For me, discovering my vocation did not come quickly. I searched for my vocation for years until I finally found it. I had smaller vocations along the way, which, looking back, I now realize were vocations. At the time, however, they did not feel like vocations to me. I had always helped in the church, but I wanted to do something more; I had a longing for a more global vision, and the smaller vocations didn’t seem like a passionate way of life for me. I was looking for that one big passion that I could throw myself into and get lost in for years. Of course, the journey is not over yet, but that one deep passion did not come. Rather what did come was a way of life that I found, a series of small vocations that, taken together, add up to a larger one.
I also discovered through my struggles how to hear a calling. I was thinking too globally, before, and I didn’t know how to translate my global longings into smaller, local callings. Don’t get me wrong, thinking and acting globally is good, but for some of us, moving to new countries or affecting change on the world stage may not be feasible in our current situation. We need to learn how to “bloom where we are planted.” It begins with the talents and abilities that God gave us, talents that sometimes we don’t even realize we have. God gave us our talents and abilities for a reason, and he wants us to use them to help bring the Kingdom of God to earth.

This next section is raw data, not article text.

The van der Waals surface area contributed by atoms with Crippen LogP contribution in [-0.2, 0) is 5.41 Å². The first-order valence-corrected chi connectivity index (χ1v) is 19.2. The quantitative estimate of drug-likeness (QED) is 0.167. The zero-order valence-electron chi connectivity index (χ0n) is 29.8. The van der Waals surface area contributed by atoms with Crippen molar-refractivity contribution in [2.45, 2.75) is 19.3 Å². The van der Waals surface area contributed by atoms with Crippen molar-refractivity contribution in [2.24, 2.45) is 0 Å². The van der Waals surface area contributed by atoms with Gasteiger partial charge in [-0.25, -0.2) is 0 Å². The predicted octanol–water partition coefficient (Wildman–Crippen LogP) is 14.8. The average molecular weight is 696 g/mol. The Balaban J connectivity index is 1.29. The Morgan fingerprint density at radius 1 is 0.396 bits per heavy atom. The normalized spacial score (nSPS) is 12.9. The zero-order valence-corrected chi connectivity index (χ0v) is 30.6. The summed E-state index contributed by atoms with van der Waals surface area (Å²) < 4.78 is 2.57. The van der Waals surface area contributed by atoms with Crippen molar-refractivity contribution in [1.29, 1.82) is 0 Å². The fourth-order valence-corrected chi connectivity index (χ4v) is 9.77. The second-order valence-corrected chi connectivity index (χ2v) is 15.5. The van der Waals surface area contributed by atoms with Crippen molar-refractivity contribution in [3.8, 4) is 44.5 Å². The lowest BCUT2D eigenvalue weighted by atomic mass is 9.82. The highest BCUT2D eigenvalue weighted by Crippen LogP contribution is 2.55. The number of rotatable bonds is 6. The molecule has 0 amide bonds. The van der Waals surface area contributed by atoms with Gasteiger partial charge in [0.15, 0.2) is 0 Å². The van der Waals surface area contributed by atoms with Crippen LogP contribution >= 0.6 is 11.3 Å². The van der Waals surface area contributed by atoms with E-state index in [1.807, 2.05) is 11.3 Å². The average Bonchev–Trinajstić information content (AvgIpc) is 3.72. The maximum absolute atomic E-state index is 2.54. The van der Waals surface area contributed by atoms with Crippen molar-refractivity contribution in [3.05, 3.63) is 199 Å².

Sometimes, it’s good to step outside ourselves, but generally, God doesn’t want to make us do something that we don’t like doing. Vocation is the sweet spot where our will meets God’s will. Sometimes this involves stepping outside of ourselves, and sometimes it involves using our talents and abilities where we are planted. If you still feel that global longing, hold on to it. God is still longing for you too! And he may just have a surprise in store for you!
Yet if you are still struggling to find your passion, hang in there. There may be some smaller vocations along the way that God is calling you to. As St. Theresa of Lisieux put it, there may be “a little way” for you that leads to your bigger vocation as a series of smaller daily journeys along the way.